Property Management Contracts: What to Expect before Signing the Dotted Line

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Property Management Contracts: What to Expect before Signing the Dotted Line

By hiring a property management company to handle the day-to-day operations of your property, you are trusting a property team to make decisions daily on your behalf. You are also making a significant financial investment to gain the value a property management team can bring to the management and success of your property.

Although hiring a property team means receiving a substantial amount of help with running the property, there is at least one aspect you must play a big part in: The Property Management Agreement. A Property Management Agreement lays out the basic information property owners and property management companies agree to when moving forward with managing the property.

To ensure you understand the full picture of what the property management company provides (and how), look for these topics in the agreement.

Scope of Work

A Property Management Contract is mostly defined by a detailed scope of work section. This section should outline what the property management company is responsible for, what the property owner is responsible for, and the fees associated with each.

Elements to expect in the scope of work include:

  • Monthly services performed by the property management company
  • Tenant screening and approval processes
  • Rent collection
  • Maintenance and repair process, and how repairs are approved and fulfilled
  • Property reports

The more a property management team provides in their scope of work, the more it will cost you. If the scope of work is slim, the cost will likely be cheaper, as well. This may seem obvious, but it is important to remember that less cost usually just means less service.


As a standard base rate, most property management companies charge between 7-10% of monthly rental income for managing the property. Outside of this monthly rate, some property teams may charge add-on fees for additional services outside their initial scope of work. Make sure you understand and agree to the fee structure, as many times it is negotiable. For example, some property management companies will waive add-on fees depending on the set monthly rate a property owner is willing to pay.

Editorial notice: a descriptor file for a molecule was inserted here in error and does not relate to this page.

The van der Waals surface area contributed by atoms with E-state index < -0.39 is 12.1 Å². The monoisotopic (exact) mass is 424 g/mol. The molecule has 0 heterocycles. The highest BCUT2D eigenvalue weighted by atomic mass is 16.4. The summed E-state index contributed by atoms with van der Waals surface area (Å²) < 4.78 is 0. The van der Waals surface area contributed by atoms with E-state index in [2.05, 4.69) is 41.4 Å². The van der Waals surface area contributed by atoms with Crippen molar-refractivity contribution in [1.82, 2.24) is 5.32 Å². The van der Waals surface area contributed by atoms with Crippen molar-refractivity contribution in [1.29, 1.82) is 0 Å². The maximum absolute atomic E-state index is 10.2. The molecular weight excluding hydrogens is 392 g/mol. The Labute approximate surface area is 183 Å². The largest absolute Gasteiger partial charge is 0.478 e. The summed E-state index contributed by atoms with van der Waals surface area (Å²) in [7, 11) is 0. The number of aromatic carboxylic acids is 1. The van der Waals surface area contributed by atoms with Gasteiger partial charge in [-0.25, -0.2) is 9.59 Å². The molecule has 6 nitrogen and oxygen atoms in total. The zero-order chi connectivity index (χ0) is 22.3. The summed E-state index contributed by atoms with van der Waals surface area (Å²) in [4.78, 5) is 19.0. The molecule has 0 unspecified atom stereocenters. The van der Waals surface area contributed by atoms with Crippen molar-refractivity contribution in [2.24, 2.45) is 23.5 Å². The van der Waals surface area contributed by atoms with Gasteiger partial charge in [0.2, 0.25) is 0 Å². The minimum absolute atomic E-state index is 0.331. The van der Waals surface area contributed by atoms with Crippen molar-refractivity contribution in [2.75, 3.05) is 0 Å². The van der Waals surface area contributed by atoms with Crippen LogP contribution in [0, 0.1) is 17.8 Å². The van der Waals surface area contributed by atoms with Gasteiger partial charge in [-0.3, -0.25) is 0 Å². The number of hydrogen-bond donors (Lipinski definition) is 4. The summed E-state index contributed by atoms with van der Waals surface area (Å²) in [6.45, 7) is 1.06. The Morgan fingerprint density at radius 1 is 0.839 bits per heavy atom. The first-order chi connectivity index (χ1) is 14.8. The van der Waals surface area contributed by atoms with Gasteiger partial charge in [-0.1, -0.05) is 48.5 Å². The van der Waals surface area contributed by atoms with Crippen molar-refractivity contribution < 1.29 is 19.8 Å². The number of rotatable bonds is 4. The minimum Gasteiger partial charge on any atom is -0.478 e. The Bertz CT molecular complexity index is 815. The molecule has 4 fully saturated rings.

Property Owner Responsibilities

Long story short, anything you want to manage and control yourself should be listed here. Anything you do not want to handle for your property needs to be spelled out clearly in the property management company’s scope of work. Otherwise, those responsibilities will inevitably fall on your shoulders if not written into the contract. For example, if you do not want to handle the tenant screening and selection process at all, include that in the contract. If you want the property team to handle the screening process but give you final say in choosing tenants, include that in the contract. Do you see a theme here?

Property Management Liability

It is not uncommon for property management companies to be held liable for certain issues, as long as it is outlined in the contract. These issues may include vandalism, bed bugs or mites, and injuries due to lack of maintenance follow-up. The property management contract should clearly state what situations the property management team is responsible for and what situations they are not. It is also possible that a property management team will require the property owner to have sufficient liability insurance, especially if they are willing to be held liable for a handful of issues.

Contract Termination

The final piece that is crucial to a successful property management contract is the contract termination clause. The clause should state the specific date your agreement starts and ends (and how the renewal process works). Although both property managers and property owners work hard to build a successful partnership, there may be unfortunate circumstances that cause either party to wish to end the contract early. Make sure the contract termination clause gives expectations around providing notice and paying early termination fees, if any.

Most contract termination agreements give between 30 to 90 days’ notice for early termination of the contract. Fees can vary from a couple hundred dollars, a monthly payment through the end of the original contract, and even an upfront lump-sum payment of the monthly fees in full (yikes!). Upon termination, make sure the contract also spells out the obligations each party has before officially cutting ties. This could include money owed and the passing over of tenant and property files.

Having these topics in a property management agreement does not promise a smooth relationship with the property management team and the property owner. However, a clear and detailed property management contract gives both parties a better chance at mutual expectations and clear communication. You would never rent your property to a tenant without clearly spelling out their rights and responsibilities, and the same should be expected from a property management contract.

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